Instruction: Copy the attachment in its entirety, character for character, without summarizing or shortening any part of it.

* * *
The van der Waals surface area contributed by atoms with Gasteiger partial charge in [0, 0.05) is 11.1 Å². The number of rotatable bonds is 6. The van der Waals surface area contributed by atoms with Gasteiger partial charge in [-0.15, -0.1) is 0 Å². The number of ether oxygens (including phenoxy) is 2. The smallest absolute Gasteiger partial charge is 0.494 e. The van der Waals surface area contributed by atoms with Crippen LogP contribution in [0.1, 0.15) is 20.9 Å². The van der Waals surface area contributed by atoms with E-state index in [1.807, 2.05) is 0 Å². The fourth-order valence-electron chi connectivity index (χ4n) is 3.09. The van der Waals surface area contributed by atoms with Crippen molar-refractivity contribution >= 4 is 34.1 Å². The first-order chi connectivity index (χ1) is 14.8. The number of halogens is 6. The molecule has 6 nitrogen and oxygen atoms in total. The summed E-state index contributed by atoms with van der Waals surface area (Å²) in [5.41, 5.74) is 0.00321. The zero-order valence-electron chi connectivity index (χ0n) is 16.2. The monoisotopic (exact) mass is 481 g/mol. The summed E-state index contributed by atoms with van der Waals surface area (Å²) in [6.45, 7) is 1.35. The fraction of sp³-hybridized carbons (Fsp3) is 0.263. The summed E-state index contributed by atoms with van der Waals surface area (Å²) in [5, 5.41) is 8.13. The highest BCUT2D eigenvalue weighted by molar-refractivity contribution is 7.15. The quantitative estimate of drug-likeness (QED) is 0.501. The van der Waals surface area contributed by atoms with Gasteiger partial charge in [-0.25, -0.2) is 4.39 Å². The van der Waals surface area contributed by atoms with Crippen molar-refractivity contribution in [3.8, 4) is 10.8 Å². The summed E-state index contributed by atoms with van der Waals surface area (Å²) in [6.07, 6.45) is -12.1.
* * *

The van der Waals surface area contributed by atoms with Gasteiger partial charge in [0, 0.05) is 11.1 Å². The number of rotatable bonds is 6. The van der Waals surface area contributed by atoms with Gasteiger partial charge in [-0.15, -0.1) is 0 Å². The number of ether oxygens (including phenoxy) is 2. The smallest absolute Gasteiger partial charge is 0.494 e. The van der Waals surface area contributed by atoms with Crippen LogP contribution in [0.1, 0.15) is 20.9 Å². The van der Waals surface area contributed by atoms with E-state index in [1.807, 2.05) is 0 Å². The fourth-order valence-electron chi connectivity index (χ4n) is 3.09. The van der Waals surface area contributed by atoms with Crippen molar-refractivity contribution >= 4 is 34.1 Å². The first-order chi connectivity index (χ1) is 14.8. The number of halogens is 6. The molecule has 6 nitrogen and oxygen atoms in total. The summed E-state index contributed by atoms with van der Waals surface area (Å²) in [5.41, 5.74) is 0.00321. The zero-order valence-electron chi connectivity index (χ0n) is 16.2. The monoisotopic (exact) mass is 481 g/mol. The summed E-state index contributed by atoms with van der Waals surface area (Å²) in [6.45, 7) is 1.35. The fraction of sp³-hybridized carbons (Fsp3) is 0.263. The summed E-state index contributed by atoms with van der Waals surface area (Å²) in [5, 5.41) is 8.13. The highest BCUT2D eigenvalue weighted by molar-refractivity contribution is 7.15. The quantitative estimate of drug-likeness (QED) is 0.501. The van der Waals surface area contributed by atoms with Gasteiger partial charge in [-0.25, -0.2) is 4.39 Å². The van der Waals surface area contributed by atoms with Crippen molar-refractivity contribution in [3.8, 4) is 10.8 Å². The summed E-state index contributed by atoms with van der Waals surface area (Å²) in [6.07, 6.45) is -12.1.